Undergraduate NHH students are secured transfers to school's the master's programmes after completing the bachelor's degree. Most student take advantage of this policy. In addition, students from other universities and business schools are admitted to the master's and doctoral programmes, and make up the graduate student body.
The school offers one three-year undergraduate programme in Economics and Business Administration, taught in Norwegian. Most students continue their studies with a two-year master's degree, which together with the undergraduate degree completes the requirements for the Norwegian siviløkonom title. NHH offers eight master's profiles:
- Financial Economics
- Business Analysis and Performance Management
- Economic Analysis
- Marketing and Brand Management
- Strategy and Management
- International Business (taught in English)
- Energy, Natural Resources and the Environment (taught in English)
Additionally, NHH offers a master's programme in Accounting and Auditing, as well as the CEMS Master's in International Management which is currently ranked as the world's second best Master's in Management programme by the Financial Times.
The NHH PhD programme offers specialisations in five fields:
- Management Science
- Strategy and Management
Double degree arrangements
NHH is part of four double degree arrangements:
- HEC Paris - MSc in Sustainable Development (HEC) / MSc in Economics and Business Administration (NHH) 
- Louvain School of Management
- Mannheim Business School - MSc in Management (University of Mannheim) / MSc in Economics and Business Administration (NHH) 
- Monterrey Institute of Technology and Higher Education
Like all public institutions of higher education in Norway, NHH does not charge tuition fees. However, a small semester fee of NOK 490 (roughly US$80) is charged. This money helps fund the Student Welfare Organisation in Bergen, which subsidises kindergartens, health services, housing and cultural initiatives.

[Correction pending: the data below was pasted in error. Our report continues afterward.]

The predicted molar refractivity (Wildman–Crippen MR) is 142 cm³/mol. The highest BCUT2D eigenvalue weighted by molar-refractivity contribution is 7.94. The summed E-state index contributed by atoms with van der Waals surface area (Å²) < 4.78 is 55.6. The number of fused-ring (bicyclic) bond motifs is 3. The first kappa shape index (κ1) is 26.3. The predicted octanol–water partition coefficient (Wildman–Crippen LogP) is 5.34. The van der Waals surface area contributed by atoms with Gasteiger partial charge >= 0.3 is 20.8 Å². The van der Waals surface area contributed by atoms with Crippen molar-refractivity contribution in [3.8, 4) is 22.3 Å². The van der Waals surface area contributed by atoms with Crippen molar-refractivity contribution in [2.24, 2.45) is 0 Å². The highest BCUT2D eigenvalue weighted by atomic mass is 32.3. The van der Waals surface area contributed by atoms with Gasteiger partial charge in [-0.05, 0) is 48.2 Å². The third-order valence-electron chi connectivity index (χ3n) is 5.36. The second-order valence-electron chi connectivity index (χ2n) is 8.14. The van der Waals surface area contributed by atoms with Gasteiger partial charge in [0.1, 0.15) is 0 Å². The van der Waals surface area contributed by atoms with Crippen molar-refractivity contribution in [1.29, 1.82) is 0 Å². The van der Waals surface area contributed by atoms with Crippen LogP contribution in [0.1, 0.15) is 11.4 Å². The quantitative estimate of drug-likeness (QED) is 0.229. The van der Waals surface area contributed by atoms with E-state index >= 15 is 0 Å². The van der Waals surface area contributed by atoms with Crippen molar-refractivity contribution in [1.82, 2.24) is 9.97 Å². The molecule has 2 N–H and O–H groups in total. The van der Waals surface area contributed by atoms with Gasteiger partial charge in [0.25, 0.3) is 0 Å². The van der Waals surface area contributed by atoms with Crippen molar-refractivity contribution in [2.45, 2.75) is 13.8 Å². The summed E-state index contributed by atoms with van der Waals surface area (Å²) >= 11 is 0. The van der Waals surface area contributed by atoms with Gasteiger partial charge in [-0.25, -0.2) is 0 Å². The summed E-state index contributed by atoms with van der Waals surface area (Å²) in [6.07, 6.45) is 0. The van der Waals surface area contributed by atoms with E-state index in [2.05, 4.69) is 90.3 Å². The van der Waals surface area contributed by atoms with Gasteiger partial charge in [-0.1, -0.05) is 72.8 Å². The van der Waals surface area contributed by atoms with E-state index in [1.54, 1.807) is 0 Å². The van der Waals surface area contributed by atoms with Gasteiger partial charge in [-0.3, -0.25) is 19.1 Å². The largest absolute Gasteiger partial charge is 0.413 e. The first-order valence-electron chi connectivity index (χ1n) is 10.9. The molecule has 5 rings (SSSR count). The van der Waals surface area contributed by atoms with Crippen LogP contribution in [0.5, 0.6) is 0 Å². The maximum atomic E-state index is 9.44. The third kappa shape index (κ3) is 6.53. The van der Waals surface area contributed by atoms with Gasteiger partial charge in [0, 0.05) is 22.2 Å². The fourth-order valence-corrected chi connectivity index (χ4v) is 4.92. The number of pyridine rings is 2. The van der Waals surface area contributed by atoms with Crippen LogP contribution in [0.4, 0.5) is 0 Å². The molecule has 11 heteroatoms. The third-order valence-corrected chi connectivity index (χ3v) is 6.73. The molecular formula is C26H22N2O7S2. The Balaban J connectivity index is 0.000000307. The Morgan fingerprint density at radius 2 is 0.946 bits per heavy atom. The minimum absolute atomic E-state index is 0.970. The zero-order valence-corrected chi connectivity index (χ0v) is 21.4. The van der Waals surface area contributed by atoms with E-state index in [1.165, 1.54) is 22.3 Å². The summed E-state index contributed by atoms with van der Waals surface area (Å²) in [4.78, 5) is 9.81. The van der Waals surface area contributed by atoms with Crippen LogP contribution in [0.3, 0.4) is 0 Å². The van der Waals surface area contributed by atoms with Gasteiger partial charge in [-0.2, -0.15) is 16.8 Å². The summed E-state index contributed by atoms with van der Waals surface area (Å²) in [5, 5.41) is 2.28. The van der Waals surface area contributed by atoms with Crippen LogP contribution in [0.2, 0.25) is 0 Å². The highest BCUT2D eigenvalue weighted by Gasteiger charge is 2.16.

The Student Association at NHH (NHHS) has groups to accommodate many student interests. As would be expected for a leading business school, NHHS has many groups involved with economics and business issues. These groups maintain contact with the business community and serve to stimulate interest in and improve knowledge of various sectors Norwegians and international business. This is achieved through conferences, seminars, company visits, excursions in Norway and abroad and trainee programs in various businesses. The Student Association is led by a board of seven people - Kjernestyret.
- NHH has several bands and choirs. Although each choir and band has their own distinct character and charm, they do have some common features. The musical groups with a long history at NHHS include the male choir Svæveru', the female choir Sangria, the mixed choir Optimum, the brass band Direksjonsmusikken and the Big Business Band.
- NHH also has school teams in several sports, including badminton, basketball, soccer, lacrosse, volleyball, handball, golf, indoor bandy and diving.
- Every two years NHHS organises a three week music festival called UKEN. The origins of UKEN date back to 1946 when the students at NHH organised the first studenteruken or students' week. After 1980 UKEN developed into a much broader event and it has now grown into the second largest festival in Western Norway.
- The largest event held by NHHS for the business community is Symposiet, a visionary biennial conference at which leading executives, researchers and students from Norway and abroad participate.
- Næringslivutvalg (NU - the Business Committee) is the main link between students at the NHH and employers worldwide. They establish contact between companies looking to recruit and students looking for jobs, and provide all the necessary services needed by both parties.
- In addition to the on-campus facilities at NHH, NHHS also owns the cabin Kramboden in the mountains south west of Bergen. Many of the clubs and societies within NHHS organize trips to Kramboden and students can rent the cabin themselves for a reasonable price.